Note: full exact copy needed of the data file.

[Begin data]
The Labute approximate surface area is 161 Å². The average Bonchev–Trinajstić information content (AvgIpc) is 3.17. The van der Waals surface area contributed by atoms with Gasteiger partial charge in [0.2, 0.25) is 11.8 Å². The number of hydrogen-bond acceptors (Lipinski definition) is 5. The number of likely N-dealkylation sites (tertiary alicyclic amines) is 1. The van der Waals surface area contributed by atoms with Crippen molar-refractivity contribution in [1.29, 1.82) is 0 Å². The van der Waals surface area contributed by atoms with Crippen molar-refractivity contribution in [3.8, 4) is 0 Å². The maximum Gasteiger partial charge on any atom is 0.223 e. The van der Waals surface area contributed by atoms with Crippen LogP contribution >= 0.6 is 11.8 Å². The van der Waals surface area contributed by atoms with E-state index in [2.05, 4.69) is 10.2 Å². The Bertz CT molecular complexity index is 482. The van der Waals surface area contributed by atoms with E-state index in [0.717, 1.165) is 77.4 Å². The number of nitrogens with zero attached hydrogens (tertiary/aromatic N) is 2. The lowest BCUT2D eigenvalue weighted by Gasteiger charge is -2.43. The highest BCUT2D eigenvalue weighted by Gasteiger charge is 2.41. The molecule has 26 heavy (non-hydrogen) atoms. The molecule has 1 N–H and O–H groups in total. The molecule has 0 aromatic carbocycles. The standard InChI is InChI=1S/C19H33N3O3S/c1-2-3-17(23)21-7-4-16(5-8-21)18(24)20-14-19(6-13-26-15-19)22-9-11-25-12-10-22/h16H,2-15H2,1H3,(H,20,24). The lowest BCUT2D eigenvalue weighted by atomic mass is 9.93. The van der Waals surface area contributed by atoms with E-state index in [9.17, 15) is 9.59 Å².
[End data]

The Labute approximate surface area is 161 Å². The average Bonchev–Trinajstić information content (AvgIpc) is 3.17. The van der Waals surface area contributed by atoms with Gasteiger partial charge in [0.2, 0.25) is 11.8 Å². The number of hydrogen-bond acceptors (Lipinski definition) is 5. The number of likely N-dealkylation sites (tertiary alicyclic amines) is 1. The van der Waals surface area contributed by atoms with Crippen molar-refractivity contribution in [1.29, 1.82) is 0 Å². The van der Waals surface area contributed by atoms with Crippen molar-refractivity contribution in [3.8, 4) is 0 Å². The maximum Gasteiger partial charge on any atom is 0.223 e. The van der Waals surface area contributed by atoms with Crippen LogP contribution >= 0.6 is 11.8 Å². The van der Waals surface area contributed by atoms with E-state index in [2.05, 4.69) is 10.2 Å². The Bertz CT molecular complexity index is 482. The van der Waals surface area contributed by atoms with E-state index in [0.717, 1.165) is 77.4 Å². The number of nitrogens with zero attached hydrogens (tertiary/aromatic N) is 2. The lowest BCUT2D eigenvalue weighted by Gasteiger charge is -2.43. The highest BCUT2D eigenvalue weighted by Gasteiger charge is 2.41. The molecule has 26 heavy (non-hydrogen) atoms. The molecule has 1 N–H and O–H groups in total. The molecule has 0 aromatic carbocycles. The standard InChI is InChI=1S/C19H33N3O3S/c1-2-3-17(23)21-7-4-16(5-8-21)18(24)20-14-19(6-13-26-15-19)22-9-11-25-12-10-22/h16H,2-15H2,1H3,(H,20,24). The lowest BCUT2D eigenvalue weighted by atomic mass is 9.93. The van der Waals surface area contributed by atoms with E-state index in [9.17, 15) is 9.59 Å².